How to Convert a Quick Bread into a Sourdough Recipe
Sourdough is well known for its ability to raise yeast-based breads. It lends a lovely tang, or not, depending on your preference. It also helps to make the grain more digestible by pre-digesting the fibers and anti-nutrients.
Those same benefits can be had for your quick bread recipes that normally call for baking soda or baking powder.
By replacing some of the flour and some of the liquid with a bit of sourdough starter and then allowing it to ferment for at least 7 hours, you can achieve a delicious quick bread like muffins, pancakes, or banana bread with many of the benefits of a loaf of old-fashioned sourdough.
Assuming that you keep your sourdough starter at 100% hydration you can safely assume that half of the quantity of your sourdough starter is flour and the other half water. You can therefore replace part of the flour and liquid in the recipe with the sourdough starter itself.
Furthermore, sourdough is acidic in that it contains lactic and acetic acids that will act on your recipe in the same way as the cultured dairy products that are often called for in a recipe.
If, for instance, you have a recipe that calls for 2 cups of flour and 2 cups of buttermilk, as in a pancake recipe, you could combine 1-3/4 cups of flour, 1-3/4 cups of buttermilk (or milk, since the sourdough is also acidic), and 1/2 cup of sourdough starter. (The sourdough starter replaces 1/4 cup of the flour and 1/4 cup of the buttermilk.)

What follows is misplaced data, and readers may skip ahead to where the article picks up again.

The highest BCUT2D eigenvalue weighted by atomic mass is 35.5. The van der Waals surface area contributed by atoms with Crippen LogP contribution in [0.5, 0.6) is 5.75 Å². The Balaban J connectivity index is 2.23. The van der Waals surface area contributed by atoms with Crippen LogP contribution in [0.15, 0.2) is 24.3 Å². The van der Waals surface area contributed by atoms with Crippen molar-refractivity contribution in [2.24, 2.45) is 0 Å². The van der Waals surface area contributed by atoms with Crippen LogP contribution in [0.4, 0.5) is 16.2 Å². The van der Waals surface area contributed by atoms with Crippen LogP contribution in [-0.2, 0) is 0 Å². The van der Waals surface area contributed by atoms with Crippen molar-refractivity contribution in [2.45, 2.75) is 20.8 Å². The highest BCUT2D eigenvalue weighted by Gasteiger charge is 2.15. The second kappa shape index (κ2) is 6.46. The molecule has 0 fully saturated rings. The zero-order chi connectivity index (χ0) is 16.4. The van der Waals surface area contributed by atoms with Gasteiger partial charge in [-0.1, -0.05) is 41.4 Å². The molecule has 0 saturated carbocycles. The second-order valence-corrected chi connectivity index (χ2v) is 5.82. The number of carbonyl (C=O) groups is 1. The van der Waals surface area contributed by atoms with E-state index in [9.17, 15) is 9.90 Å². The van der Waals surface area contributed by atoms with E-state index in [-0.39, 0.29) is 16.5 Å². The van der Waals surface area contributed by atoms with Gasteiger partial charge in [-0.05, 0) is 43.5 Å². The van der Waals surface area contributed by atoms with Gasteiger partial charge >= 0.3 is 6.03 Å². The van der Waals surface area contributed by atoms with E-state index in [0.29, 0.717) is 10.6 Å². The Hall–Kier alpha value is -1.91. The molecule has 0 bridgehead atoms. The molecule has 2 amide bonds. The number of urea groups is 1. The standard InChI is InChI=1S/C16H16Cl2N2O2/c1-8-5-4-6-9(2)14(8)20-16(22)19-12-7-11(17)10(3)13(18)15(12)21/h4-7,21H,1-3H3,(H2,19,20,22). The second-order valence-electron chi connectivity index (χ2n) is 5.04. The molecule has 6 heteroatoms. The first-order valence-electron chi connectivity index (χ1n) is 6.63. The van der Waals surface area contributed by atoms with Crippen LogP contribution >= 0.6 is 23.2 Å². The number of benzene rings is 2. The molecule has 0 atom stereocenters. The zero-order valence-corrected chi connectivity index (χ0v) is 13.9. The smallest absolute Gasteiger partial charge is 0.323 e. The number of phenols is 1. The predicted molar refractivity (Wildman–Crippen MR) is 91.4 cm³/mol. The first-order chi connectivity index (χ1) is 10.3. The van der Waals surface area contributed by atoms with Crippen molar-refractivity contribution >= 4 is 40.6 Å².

This mixture can be combined the night before and left to culture on the counter. The next morning add the rest of the ingredients, including a bit of baking soda to react with the acidity of the sourdough and create a rise, and mix just to combine before cooking into fluffy delicious pancakes.
If you want your quick bread to be baked right away, then simply skip the fermentation step. It won’t be as easy on the tummy, but you will get a bit of extra rise from the yeast in the sourdough starter. Just proceed with the recipe as written.
Beyond Quick Breads
Once you start using sourdough in your baked good recipes you may find that it helps make lighter breads that are easier to eat. And so you might want to start souring just about all of the grains you eat.
You can use the exact same formula as above, replacing 1/4 cup each of liquid and flour with 1/2 cup sourdough starter, in everything from porridge to cake to cookies to granola.
If you love those sourdough benefits and flavor then just let the dough or batter culture for at least 8 hours before cooking up with the rest of the ingredients.